Biological usage of the word “parasite” is a metaphor adopted from ancient Greece. Officials in
charge of collecting grain for communal festivals were joined in their rounds by their aides. Brought
along to the meals by these functionaries at public expense, the aides were known as parasites, a nonpejorative
term for “meal companion,” from the roots para (beside) and sitos (meal).
By Roman times the word came to take on the meaning of a superfluous freeloader. The parasite
fell in status from a person helping perform a public function to become an uninvited guest who
crashed a private dinner, a stock character in comedies worming his way in by pretense and flattery.
Medieval preachers and reformers characterized usurers as parasites and leeches. Ever since, many
economic writers have singled out bankers as parasites, especially international bankers. Passing over
into biology, the word “parasite” was applied to organisms such as tapeworms and leeches that feed
off larger hosts.
To be sure, leeches have long been recognized as performing a useful medical function: George
Washington (and also Josef Stalin) were treated with leeches on their deathbeds, not only because
bleeding the host was thought to be a cure (much as today’s monetarists view financial austerity), but
also because leeches inject an anti-coagulant enzyme that helps prevent inflammation and thus steers
the body to recovery.
The idea of parasitism as a positive symbiosis is epitomized by the term “host economy,” one that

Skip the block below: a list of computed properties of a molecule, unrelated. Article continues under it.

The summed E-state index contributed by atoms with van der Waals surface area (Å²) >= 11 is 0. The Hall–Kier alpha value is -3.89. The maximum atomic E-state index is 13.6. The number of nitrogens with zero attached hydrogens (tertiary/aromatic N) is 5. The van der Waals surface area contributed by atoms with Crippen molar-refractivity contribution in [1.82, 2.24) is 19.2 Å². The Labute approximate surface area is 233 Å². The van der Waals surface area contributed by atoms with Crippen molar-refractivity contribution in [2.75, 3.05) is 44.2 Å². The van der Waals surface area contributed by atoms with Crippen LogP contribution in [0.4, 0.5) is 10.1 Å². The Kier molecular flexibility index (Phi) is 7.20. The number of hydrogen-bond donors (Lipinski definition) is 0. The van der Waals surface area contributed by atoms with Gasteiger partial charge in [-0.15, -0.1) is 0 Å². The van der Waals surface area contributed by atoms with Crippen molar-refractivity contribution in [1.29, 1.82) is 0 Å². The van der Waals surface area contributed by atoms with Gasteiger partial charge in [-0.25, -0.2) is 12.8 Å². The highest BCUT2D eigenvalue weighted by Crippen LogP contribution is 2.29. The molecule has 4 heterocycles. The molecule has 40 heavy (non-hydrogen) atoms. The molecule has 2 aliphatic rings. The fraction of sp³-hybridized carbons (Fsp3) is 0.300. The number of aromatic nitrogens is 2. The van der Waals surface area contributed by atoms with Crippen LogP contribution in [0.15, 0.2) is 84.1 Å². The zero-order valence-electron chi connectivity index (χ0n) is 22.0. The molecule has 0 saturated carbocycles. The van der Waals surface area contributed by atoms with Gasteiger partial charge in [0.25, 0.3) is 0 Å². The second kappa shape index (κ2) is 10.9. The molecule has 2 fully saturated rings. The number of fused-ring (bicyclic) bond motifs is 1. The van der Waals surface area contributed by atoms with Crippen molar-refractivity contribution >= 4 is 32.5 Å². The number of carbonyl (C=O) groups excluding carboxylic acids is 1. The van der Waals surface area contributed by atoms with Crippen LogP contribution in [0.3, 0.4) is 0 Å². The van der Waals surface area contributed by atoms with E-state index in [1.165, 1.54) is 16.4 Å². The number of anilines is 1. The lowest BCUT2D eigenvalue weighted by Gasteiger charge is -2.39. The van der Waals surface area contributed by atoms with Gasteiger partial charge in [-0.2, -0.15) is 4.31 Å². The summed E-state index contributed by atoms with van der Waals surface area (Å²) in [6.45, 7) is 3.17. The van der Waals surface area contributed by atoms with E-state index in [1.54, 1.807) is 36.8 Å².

welcomes foreign investment. Governments invite bankers and investors to buy or finance
infrastructure, natural resources and industry. Local elites and public officials in these economies
typically are sent to the imperial or financial core for their education and ideological indoctrination
to accept this dependency system as mutually beneficial and natural. The home country’s educational
cum ideological apparatus is molded to reflect this creditor/debtor relationship as one of mutual gain.
Smart vs. self-destructive parasitism in nature and in economies
In nature, parasites rarely survive merely by taking. Survival of the fittest cannot mean their
survival alone. Parasites require hosts, and a mutually beneficial symbiosis often results. Some
parasites help their host survive by finding more food, others protect it from disease, knowing that
they will end up as the beneficiaries of its growth.
Read more Killing the Host